Programs with the Baltic Sea Philharmonic almost always expand one's musical horizon. This hour, more music from the Nordic countries.
Jean Sibelius is something of a national monument in his native Finland, but he actually strove not to be a nationalist but an internationalist composer, seeking a universal, classical style. His short works for theater include a musical fairy tale based on Shakespeare's "The Tempest," of which conductor Kristjan Järvi made his own arrangement.
Imants Kalnins is not only a composer but also a politician and a former front man in rock bands. His Rock Symphony dates from 1972, at a time when his homeland was behind the Iron Curtain. To Kalnins, rock music was a medium of revolt against the establishment — just as it was in the West. And he felt that it had a power lacking in classical music. In a 1967 interview, Kalnins said, "Going to symphony concerts can become a passive experience and the private property of a small, musically-educated circle of society, an end in itself. I believe that art music would be more democratic and essential if it had continued to develop more in the same direction as song, dance and ritual." These are ideals conveyed in musical creations such as his "Rock Symphony."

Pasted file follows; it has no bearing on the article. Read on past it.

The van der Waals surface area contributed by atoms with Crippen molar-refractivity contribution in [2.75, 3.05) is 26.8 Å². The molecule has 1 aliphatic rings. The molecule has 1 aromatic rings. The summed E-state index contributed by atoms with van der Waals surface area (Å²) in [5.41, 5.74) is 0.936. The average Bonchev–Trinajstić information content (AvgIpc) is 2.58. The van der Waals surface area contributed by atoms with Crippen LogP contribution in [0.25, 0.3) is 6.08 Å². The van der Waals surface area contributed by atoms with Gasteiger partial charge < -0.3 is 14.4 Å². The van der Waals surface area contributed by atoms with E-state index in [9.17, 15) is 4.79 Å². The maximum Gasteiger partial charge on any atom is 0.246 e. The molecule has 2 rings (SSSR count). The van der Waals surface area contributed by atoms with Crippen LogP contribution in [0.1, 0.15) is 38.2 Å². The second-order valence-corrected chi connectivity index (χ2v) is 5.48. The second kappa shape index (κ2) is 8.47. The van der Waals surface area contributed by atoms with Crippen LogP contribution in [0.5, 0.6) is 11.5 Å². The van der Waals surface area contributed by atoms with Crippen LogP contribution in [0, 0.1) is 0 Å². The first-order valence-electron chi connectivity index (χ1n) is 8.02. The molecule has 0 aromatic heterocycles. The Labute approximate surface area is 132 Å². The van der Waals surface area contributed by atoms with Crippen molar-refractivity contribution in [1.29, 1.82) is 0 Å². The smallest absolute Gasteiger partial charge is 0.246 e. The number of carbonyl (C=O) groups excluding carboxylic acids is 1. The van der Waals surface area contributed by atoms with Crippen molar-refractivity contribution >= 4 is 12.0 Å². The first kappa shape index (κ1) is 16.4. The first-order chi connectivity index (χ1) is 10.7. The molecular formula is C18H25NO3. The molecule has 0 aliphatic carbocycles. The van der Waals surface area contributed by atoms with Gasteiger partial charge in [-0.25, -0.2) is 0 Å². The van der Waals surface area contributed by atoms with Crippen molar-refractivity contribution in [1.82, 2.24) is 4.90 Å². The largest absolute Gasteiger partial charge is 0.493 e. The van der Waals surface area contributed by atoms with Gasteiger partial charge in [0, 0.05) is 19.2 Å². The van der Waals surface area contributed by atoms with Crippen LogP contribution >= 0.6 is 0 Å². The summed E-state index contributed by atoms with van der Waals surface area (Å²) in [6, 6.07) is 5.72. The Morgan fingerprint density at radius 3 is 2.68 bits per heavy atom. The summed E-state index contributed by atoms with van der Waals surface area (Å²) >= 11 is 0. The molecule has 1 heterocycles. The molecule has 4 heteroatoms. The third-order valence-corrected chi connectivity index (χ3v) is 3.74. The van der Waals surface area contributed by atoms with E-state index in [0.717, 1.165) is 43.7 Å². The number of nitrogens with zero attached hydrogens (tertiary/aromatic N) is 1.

Here the musicians of the Baltic Sea Philharmonic are reading scores, but just as often — and very unusually — they perform by heart.
The Tempest. Concert suite, arranged by Kristjan Järvi
Rock Symphony (Symphony No. 4), 1st movement (excerpt)
Swan White, orchestral suite op. 54, 7th movement
Baltic Sea Philharmonic
Kristjan Järvi, conductor
Recorded by North German Radio, Hamburg (NDR) in the Power Plant of the Museum of History and Technology in Peenemünde on September 22, 2018